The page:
The main conclusion I want to draw from this discussion is that Pakistan’s policymakers are so absorbed in dealing with a rapidly deteriorating domestic situation, that they have not turned their attention towards the way the global system is being reshaped. Islamabad may assign a low priority to what is happening to the economic world some distance away from its borders. This will prove to be costly neglect. We must operate in a system in which we have a voice and a role in developing it. This is not the case at this time. Unless we change our priorities we will be functioning in an environment that will remain hostile towards us, and in which our position will be increasingly uncomfortable.

Published in The Express Tribune, April 9th, 2012.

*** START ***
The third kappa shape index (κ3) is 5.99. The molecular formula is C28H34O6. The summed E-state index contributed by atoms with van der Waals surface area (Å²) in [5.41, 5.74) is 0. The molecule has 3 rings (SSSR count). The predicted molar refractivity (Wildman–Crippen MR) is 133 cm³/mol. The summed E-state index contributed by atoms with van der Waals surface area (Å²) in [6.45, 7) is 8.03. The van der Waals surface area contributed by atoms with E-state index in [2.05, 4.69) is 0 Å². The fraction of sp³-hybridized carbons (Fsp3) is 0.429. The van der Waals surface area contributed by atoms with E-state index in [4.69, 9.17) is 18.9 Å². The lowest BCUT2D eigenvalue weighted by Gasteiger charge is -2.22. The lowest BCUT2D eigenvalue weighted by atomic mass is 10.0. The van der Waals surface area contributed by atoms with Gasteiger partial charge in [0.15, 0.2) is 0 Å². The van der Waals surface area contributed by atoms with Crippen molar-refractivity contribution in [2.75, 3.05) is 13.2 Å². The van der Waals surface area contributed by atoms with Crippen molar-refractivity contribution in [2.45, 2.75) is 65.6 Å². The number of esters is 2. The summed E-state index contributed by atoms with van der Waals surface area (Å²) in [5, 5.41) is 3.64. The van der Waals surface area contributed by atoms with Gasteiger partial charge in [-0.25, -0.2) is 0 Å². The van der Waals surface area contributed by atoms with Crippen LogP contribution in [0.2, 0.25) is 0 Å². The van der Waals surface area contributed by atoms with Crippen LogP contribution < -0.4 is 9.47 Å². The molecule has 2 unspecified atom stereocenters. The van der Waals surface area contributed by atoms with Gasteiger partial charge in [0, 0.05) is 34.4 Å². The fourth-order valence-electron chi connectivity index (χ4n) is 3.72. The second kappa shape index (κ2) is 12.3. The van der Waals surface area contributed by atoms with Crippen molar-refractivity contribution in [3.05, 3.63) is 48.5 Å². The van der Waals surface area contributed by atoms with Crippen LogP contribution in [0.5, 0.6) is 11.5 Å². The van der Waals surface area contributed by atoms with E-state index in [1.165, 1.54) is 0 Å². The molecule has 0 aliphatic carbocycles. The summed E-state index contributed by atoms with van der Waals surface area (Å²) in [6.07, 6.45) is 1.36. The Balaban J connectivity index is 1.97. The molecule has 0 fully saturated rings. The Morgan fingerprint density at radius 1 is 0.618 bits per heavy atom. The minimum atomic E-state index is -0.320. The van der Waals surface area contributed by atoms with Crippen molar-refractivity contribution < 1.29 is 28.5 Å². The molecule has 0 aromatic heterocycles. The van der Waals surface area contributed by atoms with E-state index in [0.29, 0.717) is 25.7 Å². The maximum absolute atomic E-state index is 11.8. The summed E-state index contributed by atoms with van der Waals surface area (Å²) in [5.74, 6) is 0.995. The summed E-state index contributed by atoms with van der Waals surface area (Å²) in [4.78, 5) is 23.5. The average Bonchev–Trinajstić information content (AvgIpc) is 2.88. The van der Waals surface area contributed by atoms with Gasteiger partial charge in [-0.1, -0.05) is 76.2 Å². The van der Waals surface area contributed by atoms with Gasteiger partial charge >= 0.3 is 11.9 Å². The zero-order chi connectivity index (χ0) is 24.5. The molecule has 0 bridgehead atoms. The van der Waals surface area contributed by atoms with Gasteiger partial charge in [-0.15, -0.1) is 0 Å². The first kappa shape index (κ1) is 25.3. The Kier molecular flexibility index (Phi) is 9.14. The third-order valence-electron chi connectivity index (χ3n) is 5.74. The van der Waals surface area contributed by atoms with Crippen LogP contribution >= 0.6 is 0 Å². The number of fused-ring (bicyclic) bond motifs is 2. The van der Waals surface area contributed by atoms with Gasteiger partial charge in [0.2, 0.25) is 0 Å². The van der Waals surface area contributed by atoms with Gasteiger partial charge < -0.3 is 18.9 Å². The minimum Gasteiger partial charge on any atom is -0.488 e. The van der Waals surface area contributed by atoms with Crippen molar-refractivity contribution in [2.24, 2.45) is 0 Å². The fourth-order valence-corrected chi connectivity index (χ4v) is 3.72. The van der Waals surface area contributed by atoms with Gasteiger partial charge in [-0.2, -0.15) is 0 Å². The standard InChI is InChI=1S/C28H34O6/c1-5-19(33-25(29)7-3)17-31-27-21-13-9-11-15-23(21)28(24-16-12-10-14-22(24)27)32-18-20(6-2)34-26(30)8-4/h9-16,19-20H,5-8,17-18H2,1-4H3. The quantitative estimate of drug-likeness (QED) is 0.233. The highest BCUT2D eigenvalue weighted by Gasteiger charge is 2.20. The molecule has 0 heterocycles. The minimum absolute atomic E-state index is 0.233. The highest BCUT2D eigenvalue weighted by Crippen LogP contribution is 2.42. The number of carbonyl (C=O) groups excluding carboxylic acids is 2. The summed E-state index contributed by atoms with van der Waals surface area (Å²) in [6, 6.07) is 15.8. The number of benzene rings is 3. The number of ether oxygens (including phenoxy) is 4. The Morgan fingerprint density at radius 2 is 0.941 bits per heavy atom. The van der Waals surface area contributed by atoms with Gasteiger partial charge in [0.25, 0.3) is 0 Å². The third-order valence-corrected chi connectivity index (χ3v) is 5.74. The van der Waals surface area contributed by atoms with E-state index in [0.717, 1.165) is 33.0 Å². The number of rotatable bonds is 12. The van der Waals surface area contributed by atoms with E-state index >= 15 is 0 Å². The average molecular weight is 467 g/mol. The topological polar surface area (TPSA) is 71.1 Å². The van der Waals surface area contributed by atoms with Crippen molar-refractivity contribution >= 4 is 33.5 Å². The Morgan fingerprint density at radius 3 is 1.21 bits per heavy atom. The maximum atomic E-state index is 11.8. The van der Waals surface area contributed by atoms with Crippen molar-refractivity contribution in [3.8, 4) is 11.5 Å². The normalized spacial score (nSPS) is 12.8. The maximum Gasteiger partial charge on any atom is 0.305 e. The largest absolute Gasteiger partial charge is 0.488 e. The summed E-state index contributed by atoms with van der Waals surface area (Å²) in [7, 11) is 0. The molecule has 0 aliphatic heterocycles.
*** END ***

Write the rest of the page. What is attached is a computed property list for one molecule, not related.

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Reader Comments (20)

  • kaalchakra
    Apr 9, 2012 - 12:57AM

    What a slavish mindset that is still focused on looking at Pakistan from American point of view. Why not look at America from Pakistani point of view? New leaders like Imran Khan and Saeed Hafiz have shown the way and it is time they were given power to put an end to Pakistan’s slavery to the West.

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  • jahandad
    Apr 9, 2012 - 1:22AM

    True leadership with vision and determination ,,,but a true leadership is always patriotic and honest ,,,so whom can be trusted ,,,revolution or real change through democratic process by the non voting sleepy middle and lower middle class,,,,,country is composed of people and people make the nation and nation gives leaders and leaders raise the nation,,,,so the country makes a name and position in world ,unfortunately we lack a lot,,,,hope for best but make law superior to personalities ,,,justice for all and education plus health for all are the only and only and simply only ways out of today’s dumpy situations,,,,